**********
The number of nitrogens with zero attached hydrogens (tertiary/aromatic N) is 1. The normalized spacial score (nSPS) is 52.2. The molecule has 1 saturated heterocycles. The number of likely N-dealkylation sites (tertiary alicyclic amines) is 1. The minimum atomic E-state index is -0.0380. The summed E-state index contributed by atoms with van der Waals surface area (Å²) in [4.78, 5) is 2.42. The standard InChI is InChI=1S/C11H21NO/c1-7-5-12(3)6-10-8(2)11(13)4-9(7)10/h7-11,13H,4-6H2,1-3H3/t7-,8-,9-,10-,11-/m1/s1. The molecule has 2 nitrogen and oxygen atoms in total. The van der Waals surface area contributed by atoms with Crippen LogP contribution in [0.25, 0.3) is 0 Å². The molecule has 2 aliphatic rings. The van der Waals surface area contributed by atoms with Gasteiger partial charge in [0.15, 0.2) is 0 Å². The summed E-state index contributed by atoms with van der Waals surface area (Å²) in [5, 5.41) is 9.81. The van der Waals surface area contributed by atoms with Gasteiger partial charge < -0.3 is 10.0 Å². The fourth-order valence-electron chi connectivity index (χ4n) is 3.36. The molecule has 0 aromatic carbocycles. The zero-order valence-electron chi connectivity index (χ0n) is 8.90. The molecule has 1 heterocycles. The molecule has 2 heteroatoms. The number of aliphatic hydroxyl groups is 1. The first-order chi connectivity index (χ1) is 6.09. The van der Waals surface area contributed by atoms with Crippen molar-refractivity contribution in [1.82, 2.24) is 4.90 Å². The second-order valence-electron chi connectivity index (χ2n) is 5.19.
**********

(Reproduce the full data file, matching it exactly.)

The number of nitrogens with zero attached hydrogens (tertiary/aromatic N) is 1. The normalized spacial score (nSPS) is 52.2. The molecule has 1 saturated heterocycles. The number of likely N-dealkylation sites (tertiary alicyclic amines) is 1. The minimum atomic E-state index is -0.0380. The summed E-state index contributed by atoms with van der Waals surface area (Å²) in [4.78, 5) is 2.42. The standard InChI is InChI=1S/C11H21NO/c1-7-5-12(3)6-10-8(2)11(13)4-9(7)10/h7-11,13H,4-6H2,1-3H3/t7-,8-,9-,10-,11-/m1/s1. The molecule has 2 nitrogen and oxygen atoms in total. The van der Waals surface area contributed by atoms with Crippen LogP contribution in [0.25, 0.3) is 0 Å². The molecule has 2 aliphatic rings. The van der Waals surface area contributed by atoms with Gasteiger partial charge in [0.15, 0.2) is 0 Å². The summed E-state index contributed by atoms with van der Waals surface area (Å²) in [5, 5.41) is 9.81. The van der Waals surface area contributed by atoms with Gasteiger partial charge < -0.3 is 10.0 Å². The fourth-order valence-electron chi connectivity index (χ4n) is 3.36. The molecule has 0 aromatic carbocycles. The zero-order valence-electron chi connectivity index (χ0n) is 8.90. The molecule has 1 heterocycles. The molecule has 2 heteroatoms. The number of aliphatic hydroxyl groups is 1. The first-order chi connectivity index (χ1) is 6.09. The van der Waals surface area contributed by atoms with Crippen molar-refractivity contribution in [1.82, 2.24) is 4.90 Å². The second-order valence-electron chi connectivity index (χ2n) is 5.19.